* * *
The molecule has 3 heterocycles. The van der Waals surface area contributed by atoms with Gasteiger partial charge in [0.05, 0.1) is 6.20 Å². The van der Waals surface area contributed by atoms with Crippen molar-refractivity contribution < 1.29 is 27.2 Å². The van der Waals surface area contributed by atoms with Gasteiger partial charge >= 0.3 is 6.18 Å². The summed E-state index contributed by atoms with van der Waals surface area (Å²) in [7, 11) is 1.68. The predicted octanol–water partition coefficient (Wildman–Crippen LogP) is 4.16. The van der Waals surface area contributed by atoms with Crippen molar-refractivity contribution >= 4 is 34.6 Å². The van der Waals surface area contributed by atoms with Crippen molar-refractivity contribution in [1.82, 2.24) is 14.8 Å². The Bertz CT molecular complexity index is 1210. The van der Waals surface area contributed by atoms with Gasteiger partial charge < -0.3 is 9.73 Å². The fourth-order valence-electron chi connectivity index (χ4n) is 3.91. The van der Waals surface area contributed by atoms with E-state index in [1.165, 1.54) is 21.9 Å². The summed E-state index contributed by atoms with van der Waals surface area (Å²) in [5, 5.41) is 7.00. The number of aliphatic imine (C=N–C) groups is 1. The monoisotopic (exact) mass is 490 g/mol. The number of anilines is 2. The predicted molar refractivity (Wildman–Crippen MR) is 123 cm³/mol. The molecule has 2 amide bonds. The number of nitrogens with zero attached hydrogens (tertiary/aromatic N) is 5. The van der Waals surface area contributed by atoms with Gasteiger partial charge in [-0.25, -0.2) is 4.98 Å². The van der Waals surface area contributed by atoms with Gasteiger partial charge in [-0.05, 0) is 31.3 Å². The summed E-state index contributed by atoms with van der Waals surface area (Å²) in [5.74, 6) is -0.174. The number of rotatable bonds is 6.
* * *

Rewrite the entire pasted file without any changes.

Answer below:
The molecule has 3 heterocycles. The van der Waals surface area contributed by atoms with Gasteiger partial charge in [0.05, 0.1) is 6.20 Å². The van der Waals surface area contributed by atoms with Crippen molar-refractivity contribution < 1.29 is 27.2 Å². The van der Waals surface area contributed by atoms with Gasteiger partial charge >= 0.3 is 6.18 Å². The summed E-state index contributed by atoms with van der Waals surface area (Å²) in [7, 11) is 1.68. The predicted octanol–water partition coefficient (Wildman–Crippen LogP) is 4.16. The van der Waals surface area contributed by atoms with Crippen molar-refractivity contribution >= 4 is 34.6 Å². The van der Waals surface area contributed by atoms with Crippen molar-refractivity contribution in [1.82, 2.24) is 14.8 Å². The Bertz CT molecular complexity index is 1210. The van der Waals surface area contributed by atoms with Gasteiger partial charge < -0.3 is 9.73 Å². The fourth-order valence-electron chi connectivity index (χ4n) is 3.91. The van der Waals surface area contributed by atoms with E-state index in [1.165, 1.54) is 21.9 Å². The summed E-state index contributed by atoms with van der Waals surface area (Å²) in [5, 5.41) is 7.00. The number of aliphatic imine (C=N–C) groups is 1. The monoisotopic (exact) mass is 490 g/mol. The number of anilines is 2. The predicted molar refractivity (Wildman–Crippen MR) is 123 cm³/mol. The molecule has 2 amide bonds. The number of nitrogens with zero attached hydrogens (tertiary/aromatic N) is 5. The van der Waals surface area contributed by atoms with Gasteiger partial charge in [-0.25, -0.2) is 4.98 Å². The van der Waals surface area contributed by atoms with Gasteiger partial charge in [-0.05, 0) is 31.3 Å². The summed E-state index contributed by atoms with van der Waals surface area (Å²) in [5.74, 6) is -0.174. The number of rotatable bonds is 6.